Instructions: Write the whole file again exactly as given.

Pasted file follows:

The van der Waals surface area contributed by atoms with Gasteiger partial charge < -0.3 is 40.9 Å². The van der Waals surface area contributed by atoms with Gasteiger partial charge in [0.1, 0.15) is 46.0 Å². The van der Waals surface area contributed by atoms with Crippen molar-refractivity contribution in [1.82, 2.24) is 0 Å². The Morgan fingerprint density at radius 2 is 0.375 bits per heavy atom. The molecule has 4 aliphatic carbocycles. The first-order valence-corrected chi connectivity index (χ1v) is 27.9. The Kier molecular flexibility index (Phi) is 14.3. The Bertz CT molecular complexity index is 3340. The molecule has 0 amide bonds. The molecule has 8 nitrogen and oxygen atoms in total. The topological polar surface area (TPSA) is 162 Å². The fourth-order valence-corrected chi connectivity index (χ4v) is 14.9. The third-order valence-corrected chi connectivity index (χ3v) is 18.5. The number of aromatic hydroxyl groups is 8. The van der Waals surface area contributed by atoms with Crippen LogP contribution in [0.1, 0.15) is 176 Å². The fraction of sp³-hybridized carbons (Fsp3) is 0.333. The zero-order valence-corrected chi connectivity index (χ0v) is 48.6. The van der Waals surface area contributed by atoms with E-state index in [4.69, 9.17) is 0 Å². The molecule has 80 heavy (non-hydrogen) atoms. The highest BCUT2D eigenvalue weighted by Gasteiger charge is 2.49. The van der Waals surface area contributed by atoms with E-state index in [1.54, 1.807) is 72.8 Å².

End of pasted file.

The van der Waals surface area contributed by atoms with Gasteiger partial charge < -0.3 is 40.9 Å². The van der Waals surface area contributed by atoms with Gasteiger partial charge in [0.1, 0.15) is 46.0 Å². The van der Waals surface area contributed by atoms with Crippen molar-refractivity contribution in [1.82, 2.24) is 0 Å². The Morgan fingerprint density at radius 2 is 0.375 bits per heavy atom. The molecule has 4 aliphatic carbocycles. The first-order valence-corrected chi connectivity index (χ1v) is 27.9. The Kier molecular flexibility index (Phi) is 14.3. The Bertz CT molecular complexity index is 3340. The molecule has 0 amide bonds. The molecule has 8 nitrogen and oxygen atoms in total. The topological polar surface area (TPSA) is 162 Å². The fourth-order valence-corrected chi connectivity index (χ4v) is 14.9. The third-order valence-corrected chi connectivity index (χ3v) is 18.5. The number of aromatic hydroxyl groups is 8. The van der Waals surface area contributed by atoms with Crippen LogP contribution in [0.1, 0.15) is 176 Å². The fraction of sp³-hybridized carbons (Fsp3) is 0.333. The zero-order valence-corrected chi connectivity index (χ0v) is 48.6. The van der Waals surface area contributed by atoms with E-state index in [4.69, 9.17) is 0 Å². The molecule has 80 heavy (non-hydrogen) atoms. The highest BCUT2D eigenvalue weighted by Gasteiger charge is 2.49. The van der Waals surface area contributed by atoms with E-state index in [1.54, 1.807) is 72.8 Å².